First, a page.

With few viable alternatives, the Rangers turned to Odor, who in 114 games produced a .259/.297/.402 slash line during his first time around the major leagues. When the Rangers learned that Profar’s stay on the disabled list would continue into 2015, Odor received a sophomore season in Arlington, but his numbers failed to improve from his showing and nearly one year to day of his initial call up, he found himself optioned to Triple-A Rock Rock after a .144 start to the season. Once Odor regained his confidence at Round Rock, he became a changed player when he returned to the Metroplex one month later. From his recall on June 15 until the end of the regular season, Odor improved dramatically with a .292/.334/.527 slash line, 15 home runs, and a 1.9 WAR.

Odor carried that momentum into the hostile environment of postseason baseball at the Rogers Centre in Toronto, where the Blue Jays were making their first postseason appearance in 22 years. Odor, who had not yet been born when Joe Carter hit his World Series clinching home run in Toronto’s last postseason game, reached base on three occasions and homered against Cy Young candidate David Price, helping Texas take Game 1 of the American League Division Series in convincing fashion. Odor following up eventful postseason debut by scoring two more runs the following afternoon in a 14-inning classic, putting the Rangers on the cusp of qualifying for the American League Championship Series. In four ALDS affairs, Odor has reached base safely in each of them, producing an .853 postseason OPS with two runs batted in. Odor’s performance is turning heads of the most casual fans and making many forget about his early season demotion.

During the first week of postseason, much of the discussion centered around the rapid success of rookies on the game’s grandest stage. Through 16 games entering Tuesday’s play, first year players have clubbed 11 home runs to set a new playoff benchmark. Their degree of proficiency at a precocious juncture of their careers refutes the longstanding idiom about experience breeding lasting results. Lost in those figures is the idea of a player not attaining immediate acclaim and withstanding struggles, frustration, and potential rejection before taking hold of the game’s complexities and nuances. Despite his youthful appearance and family background with baseball, Rougned Odor epitomizes the once common plight of players seeking to establish themselves at the highest level, while facing immense stumbling blocks and barriers for the first time in their careers.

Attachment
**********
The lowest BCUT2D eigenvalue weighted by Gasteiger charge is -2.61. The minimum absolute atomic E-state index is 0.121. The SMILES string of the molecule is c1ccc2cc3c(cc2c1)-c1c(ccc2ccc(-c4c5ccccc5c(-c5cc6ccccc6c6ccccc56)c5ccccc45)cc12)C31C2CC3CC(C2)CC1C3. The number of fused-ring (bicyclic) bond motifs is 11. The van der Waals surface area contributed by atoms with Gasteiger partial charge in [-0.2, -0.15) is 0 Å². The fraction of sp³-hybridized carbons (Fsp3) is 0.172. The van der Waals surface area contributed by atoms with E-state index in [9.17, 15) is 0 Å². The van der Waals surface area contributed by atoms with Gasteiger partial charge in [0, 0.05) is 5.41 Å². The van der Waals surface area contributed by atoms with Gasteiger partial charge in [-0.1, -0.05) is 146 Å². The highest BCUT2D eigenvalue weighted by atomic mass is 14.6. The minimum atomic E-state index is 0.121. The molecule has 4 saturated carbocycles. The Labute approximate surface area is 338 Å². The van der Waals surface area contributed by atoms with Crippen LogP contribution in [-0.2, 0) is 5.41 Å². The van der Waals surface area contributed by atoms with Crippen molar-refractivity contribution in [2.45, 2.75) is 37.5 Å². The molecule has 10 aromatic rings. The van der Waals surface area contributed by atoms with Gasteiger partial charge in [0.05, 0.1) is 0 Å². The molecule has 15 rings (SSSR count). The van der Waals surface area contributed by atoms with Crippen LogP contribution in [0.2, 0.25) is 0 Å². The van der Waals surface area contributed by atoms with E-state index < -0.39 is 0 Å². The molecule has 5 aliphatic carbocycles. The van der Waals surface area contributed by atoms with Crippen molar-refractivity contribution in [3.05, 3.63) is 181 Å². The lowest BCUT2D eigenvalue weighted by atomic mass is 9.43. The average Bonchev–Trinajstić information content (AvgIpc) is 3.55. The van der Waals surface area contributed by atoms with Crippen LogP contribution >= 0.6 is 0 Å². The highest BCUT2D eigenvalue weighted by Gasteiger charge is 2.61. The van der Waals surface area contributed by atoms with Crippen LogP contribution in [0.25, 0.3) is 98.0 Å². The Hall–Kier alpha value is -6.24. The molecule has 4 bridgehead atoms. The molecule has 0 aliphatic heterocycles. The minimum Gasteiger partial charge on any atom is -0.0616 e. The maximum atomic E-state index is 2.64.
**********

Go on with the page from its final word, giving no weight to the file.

In Odor’s case, he endured an initial difficulty adjusting to big league pitching and possible whispers of being rushed to the major leagues after circumstances beyond his control left the Rangers with little recourse when depth became a grave concern. Facing an early crossroads he made the necessary corrections and has emerged as one of the Rangers bright spots at the bottom third of the batting order under rookie manager Jeff Bannister. After days of endless discussion about the unclean and dangerous nature of second base, Odor is shedding the recent stink of the keystone position, creating positive vibes and a lasting impression in front of millions under the bright lights of October.